BLACKSBURG, Va., Dec. 20, 2013 – Selecting a real Christmas tree over an artificial tree is an environmentally friendly decision because of the renewable nature of real trees.
But what should families do with the Christmas tree after the holidays have passed? If the tree is taken to a landfill for disposal, the environmental benefits end there.
Virginia Cooperative Extension agriculture and natural resources agent Adam Downing has some creative suggestions for getting the most out of your tree after the holidays.
Use the tree as a cover for birds in your yard.
“A bird feeder in the wide open is not as attractive to birds as one closer to cover where they can rest and hide. A simple way to enhance the cover near your bird feeders is to put your Christmas tree a few feet away from it,” Downing said. Drive a stake into the ground near your bird feeder and tie the tree to it. Evergreen trees — like the pines and firs we often use for Christmas trees — are great for birds because they will keep the birds warm in addition to protecting them from predators.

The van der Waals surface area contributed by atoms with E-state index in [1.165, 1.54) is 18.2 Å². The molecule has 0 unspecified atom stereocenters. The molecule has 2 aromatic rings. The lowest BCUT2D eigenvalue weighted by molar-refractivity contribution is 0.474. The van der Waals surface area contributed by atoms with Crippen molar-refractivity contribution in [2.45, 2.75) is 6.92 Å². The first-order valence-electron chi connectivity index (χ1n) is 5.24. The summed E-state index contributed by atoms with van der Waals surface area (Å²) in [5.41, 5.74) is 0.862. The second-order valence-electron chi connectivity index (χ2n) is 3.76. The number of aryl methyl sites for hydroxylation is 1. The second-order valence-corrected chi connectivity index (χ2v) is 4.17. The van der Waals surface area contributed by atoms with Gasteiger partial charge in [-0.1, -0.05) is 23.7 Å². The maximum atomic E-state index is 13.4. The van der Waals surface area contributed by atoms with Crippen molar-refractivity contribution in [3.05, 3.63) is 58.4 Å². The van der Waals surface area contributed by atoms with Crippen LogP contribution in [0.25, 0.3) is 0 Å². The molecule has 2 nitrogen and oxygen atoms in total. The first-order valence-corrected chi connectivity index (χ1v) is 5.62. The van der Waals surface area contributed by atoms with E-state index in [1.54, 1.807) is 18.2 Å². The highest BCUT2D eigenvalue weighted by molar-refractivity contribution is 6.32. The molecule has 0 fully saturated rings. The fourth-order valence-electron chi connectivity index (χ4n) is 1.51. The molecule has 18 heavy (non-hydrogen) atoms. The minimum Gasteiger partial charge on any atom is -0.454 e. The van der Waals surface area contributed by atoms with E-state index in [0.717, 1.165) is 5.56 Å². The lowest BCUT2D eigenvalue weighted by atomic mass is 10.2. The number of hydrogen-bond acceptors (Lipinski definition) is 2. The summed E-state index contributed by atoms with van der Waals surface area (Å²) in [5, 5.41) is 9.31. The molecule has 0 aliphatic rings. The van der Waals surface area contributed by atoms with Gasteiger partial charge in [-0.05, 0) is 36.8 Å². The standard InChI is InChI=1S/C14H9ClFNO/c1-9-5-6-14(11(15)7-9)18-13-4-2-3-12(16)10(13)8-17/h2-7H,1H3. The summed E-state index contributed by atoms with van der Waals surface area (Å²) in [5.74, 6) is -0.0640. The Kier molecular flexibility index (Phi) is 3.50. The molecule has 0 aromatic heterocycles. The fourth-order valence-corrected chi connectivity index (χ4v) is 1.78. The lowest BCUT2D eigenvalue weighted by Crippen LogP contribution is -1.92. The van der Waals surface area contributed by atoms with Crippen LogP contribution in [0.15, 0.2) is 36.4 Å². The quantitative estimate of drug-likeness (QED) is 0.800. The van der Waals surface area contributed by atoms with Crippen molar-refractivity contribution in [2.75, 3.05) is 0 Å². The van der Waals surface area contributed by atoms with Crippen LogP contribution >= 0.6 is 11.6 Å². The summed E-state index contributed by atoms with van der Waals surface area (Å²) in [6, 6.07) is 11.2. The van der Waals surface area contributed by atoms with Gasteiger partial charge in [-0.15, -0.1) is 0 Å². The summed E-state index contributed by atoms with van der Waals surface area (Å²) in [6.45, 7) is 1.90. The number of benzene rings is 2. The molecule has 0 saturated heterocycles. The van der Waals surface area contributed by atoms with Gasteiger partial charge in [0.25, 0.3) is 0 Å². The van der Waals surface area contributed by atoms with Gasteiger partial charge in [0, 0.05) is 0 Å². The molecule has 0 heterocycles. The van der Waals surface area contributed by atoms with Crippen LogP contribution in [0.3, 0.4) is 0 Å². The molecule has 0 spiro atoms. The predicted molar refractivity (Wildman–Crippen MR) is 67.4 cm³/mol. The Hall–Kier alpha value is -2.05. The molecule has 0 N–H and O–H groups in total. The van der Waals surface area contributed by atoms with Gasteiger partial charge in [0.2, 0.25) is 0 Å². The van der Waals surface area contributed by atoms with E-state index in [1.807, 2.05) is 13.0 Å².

Build a brush pile.
Use your Christmas tree, along with any other brush you have or can collect, to build a brush pile in your yard. Small animals like rabbits will appreciate the safe, warm spot they can use to hide or live in. As the trees and brush decompose, they will return nutrients to the soil.
If you have a large leaf mulcher, you can turn the tree into natural mulch. “Any acid-loving plants, such as azaleas, rhododendrons, and mountain laurel in particular, will benefit from this type of natural mulch,” Downing said.
Use it as firewood.
Cut the branches off the tree, cut up the trunk, and leave it to dry for next year. “Pine is not recommended for regular use as firewood because the higher soot buildup in the chimney can make for a dangerous situation over the long run. But a few branches once a year should be all right,” Downing said.
Virginia Cooperative Extension offers numerous publications and other resources about a wide range of topics related to agriculture, food and nutrition, health, lawn and garden, youth development, financial management, natural resources, and many others. Visit the Extension website for more information.